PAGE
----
Two Turkish generals who are accused of taking part in a failed military coup attempt in Turkey on July 15 applied for asylum in Germany on Tuesday night, the German Bild daily reported on Wednesday.
The paper said that after the initial processing of their applications, the generals would be taken to a refugee camp in the German town of Giessen.
According to a report in the German news magazine Der Spiegel in early May, at least 450 Turkish diplomats, military personnel, judges and other civil servants have been seeking asylum in Germany in a bid to escape a post-coup crackdown back home.
“Currently the Federal office for migration and refugees [BAMF] considers relevant about 450 applications from Turkish diplomats, military personnel, judges and other civil servants,” Der Spiegel reported, saying that most of them are linked to the Gülen movement, which the government accuses of masterminding the July 15 coup attempt.
More than 7,700 Turkish citizens have applied for asylum in Germany in total, according to the report.
Based on information from the German Interior Ministry, several German media outlets jointly reported last week that applications filed by Turkish citizens who hold diplomatic passports have been evaluated and that some of the military officers included in that group were granted political asylum status.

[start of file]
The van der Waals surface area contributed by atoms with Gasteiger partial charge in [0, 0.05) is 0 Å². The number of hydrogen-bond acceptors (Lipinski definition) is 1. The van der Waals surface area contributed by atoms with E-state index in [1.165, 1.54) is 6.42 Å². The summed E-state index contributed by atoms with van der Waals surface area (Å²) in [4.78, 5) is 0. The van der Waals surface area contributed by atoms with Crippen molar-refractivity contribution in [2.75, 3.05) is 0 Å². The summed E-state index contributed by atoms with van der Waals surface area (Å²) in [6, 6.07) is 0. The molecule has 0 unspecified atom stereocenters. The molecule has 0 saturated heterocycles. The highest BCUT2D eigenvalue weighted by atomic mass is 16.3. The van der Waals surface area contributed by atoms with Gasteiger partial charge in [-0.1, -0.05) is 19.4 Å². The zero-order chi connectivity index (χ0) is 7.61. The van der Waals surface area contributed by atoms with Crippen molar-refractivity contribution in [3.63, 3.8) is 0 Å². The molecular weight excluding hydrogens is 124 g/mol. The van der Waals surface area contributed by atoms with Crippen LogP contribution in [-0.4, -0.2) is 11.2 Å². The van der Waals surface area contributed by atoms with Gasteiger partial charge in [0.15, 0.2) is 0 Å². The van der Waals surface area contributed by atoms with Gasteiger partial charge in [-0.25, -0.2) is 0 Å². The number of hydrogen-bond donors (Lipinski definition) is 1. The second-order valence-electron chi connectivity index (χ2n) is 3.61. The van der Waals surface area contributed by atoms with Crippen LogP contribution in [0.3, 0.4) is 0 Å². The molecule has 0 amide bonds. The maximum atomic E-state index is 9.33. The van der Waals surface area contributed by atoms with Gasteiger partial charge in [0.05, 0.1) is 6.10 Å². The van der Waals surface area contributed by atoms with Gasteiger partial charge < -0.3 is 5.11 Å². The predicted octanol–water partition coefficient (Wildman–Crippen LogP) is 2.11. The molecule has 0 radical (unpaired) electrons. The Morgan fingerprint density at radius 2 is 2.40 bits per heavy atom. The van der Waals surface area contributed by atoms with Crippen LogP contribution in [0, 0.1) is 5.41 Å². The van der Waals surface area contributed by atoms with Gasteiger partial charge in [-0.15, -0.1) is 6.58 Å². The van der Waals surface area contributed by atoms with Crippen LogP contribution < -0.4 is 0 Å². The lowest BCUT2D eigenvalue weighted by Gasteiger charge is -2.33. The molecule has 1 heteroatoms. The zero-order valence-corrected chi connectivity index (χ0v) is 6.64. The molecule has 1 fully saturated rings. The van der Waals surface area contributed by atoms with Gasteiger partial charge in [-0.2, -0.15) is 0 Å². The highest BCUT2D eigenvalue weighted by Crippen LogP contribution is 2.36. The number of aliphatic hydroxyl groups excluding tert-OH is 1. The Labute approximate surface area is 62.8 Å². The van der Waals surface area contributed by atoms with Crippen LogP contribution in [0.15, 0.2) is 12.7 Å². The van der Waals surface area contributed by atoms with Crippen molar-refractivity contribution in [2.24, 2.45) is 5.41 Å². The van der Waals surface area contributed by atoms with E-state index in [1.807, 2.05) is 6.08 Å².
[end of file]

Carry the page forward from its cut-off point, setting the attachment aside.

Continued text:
The development has angered Ankara, with the Turkish Foreign Ministry releasing a statement later last week voicing its regrets over Germany’s decision to grant asylum to the Turkish officers.
The military coup attempt killed over 240 people and wounded more than a thousand others. Immediately after the putsch, the Justice and Development Party (AKP) government along with President Recep Tayyip Erdoğan pinned the blame on the Gülen movement despite the lack of any evidence to that effect.
Fethullah Gülen, who inspired the movement, strongly denied having any role in the failed coup and called for an international investigation into it, but President Erdoğan — calling the coup attempt “a gift from God” — and the government initiated a widespread purge aimed at cleansing sympathizers of the movement from within state institutions, dehumanizing its popular figures and putting them in custody.
According to a statement from Turkish Justice Minister Bekir Bozdağ on May 6, 149,833 people have been investigated and 48,636 have been jailed as part of an investigation targeting the Gülen movement since the July 15 coup attempt in Turkey.